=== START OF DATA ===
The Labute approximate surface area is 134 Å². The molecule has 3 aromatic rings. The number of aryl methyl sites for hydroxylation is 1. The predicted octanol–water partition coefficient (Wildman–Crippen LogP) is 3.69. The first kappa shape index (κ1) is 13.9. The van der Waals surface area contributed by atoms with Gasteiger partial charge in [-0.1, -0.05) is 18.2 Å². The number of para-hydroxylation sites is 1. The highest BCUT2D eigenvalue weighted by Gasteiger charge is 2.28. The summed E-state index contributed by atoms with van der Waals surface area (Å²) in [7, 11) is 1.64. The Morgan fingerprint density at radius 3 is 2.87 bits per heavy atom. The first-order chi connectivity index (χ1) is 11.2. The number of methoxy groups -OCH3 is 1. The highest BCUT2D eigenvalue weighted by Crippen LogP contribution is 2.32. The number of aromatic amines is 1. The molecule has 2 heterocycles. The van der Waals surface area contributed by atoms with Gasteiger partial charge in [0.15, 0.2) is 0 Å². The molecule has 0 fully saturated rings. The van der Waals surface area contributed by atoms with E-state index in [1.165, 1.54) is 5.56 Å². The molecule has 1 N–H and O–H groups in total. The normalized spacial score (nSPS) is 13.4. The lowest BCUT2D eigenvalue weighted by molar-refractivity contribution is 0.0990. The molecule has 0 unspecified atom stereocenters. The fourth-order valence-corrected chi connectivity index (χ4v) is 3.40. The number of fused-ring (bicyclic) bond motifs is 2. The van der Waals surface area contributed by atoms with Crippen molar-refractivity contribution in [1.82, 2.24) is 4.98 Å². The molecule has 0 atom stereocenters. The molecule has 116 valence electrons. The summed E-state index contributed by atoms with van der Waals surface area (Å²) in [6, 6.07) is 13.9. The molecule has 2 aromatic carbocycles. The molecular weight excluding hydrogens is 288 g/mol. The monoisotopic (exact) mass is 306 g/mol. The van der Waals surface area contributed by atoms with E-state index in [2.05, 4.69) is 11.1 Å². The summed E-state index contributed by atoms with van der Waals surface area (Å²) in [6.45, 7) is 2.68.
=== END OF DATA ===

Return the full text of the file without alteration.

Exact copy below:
The Labute approximate surface area is 134 Å². The molecule has 3 aromatic rings. The number of aryl methyl sites for hydroxylation is 1. The predicted octanol–water partition coefficient (Wildman–Crippen LogP) is 3.69. The first kappa shape index (κ1) is 13.9. The van der Waals surface area contributed by atoms with Gasteiger partial charge in [-0.1, -0.05) is 18.2 Å². The number of para-hydroxylation sites is 1. The highest BCUT2D eigenvalue weighted by Gasteiger charge is 2.28. The summed E-state index contributed by atoms with van der Waals surface area (Å²) in [7, 11) is 1.64. The Morgan fingerprint density at radius 3 is 2.87 bits per heavy atom. The first-order chi connectivity index (χ1) is 11.2. The number of methoxy groups -OCH3 is 1. The highest BCUT2D eigenvalue weighted by Crippen LogP contribution is 2.32. The number of aromatic amines is 1. The molecule has 2 heterocycles. The van der Waals surface area contributed by atoms with Gasteiger partial charge in [0.15, 0.2) is 0 Å². The molecule has 0 fully saturated rings. The van der Waals surface area contributed by atoms with E-state index in [1.165, 1.54) is 5.56 Å². The molecule has 1 N–H and O–H groups in total. The normalized spacial score (nSPS) is 13.4. The lowest BCUT2D eigenvalue weighted by molar-refractivity contribution is 0.0990. The molecule has 0 unspecified atom stereocenters. The fourth-order valence-corrected chi connectivity index (χ4v) is 3.40. The number of fused-ring (bicyclic) bond motifs is 2. The van der Waals surface area contributed by atoms with Crippen molar-refractivity contribution in [1.82, 2.24) is 4.98 Å². The molecule has 0 atom stereocenters. The molecule has 116 valence electrons. The summed E-state index contributed by atoms with van der Waals surface area (Å²) in [6, 6.07) is 13.9. The molecule has 2 aromatic carbocycles. The molecular weight excluding hydrogens is 288 g/mol. The monoisotopic (exact) mass is 306 g/mol. The van der Waals surface area contributed by atoms with E-state index in [2.05, 4.69) is 11.1 Å². The summed E-state index contributed by atoms with van der Waals surface area (Å²) in [6.45, 7) is 2.68.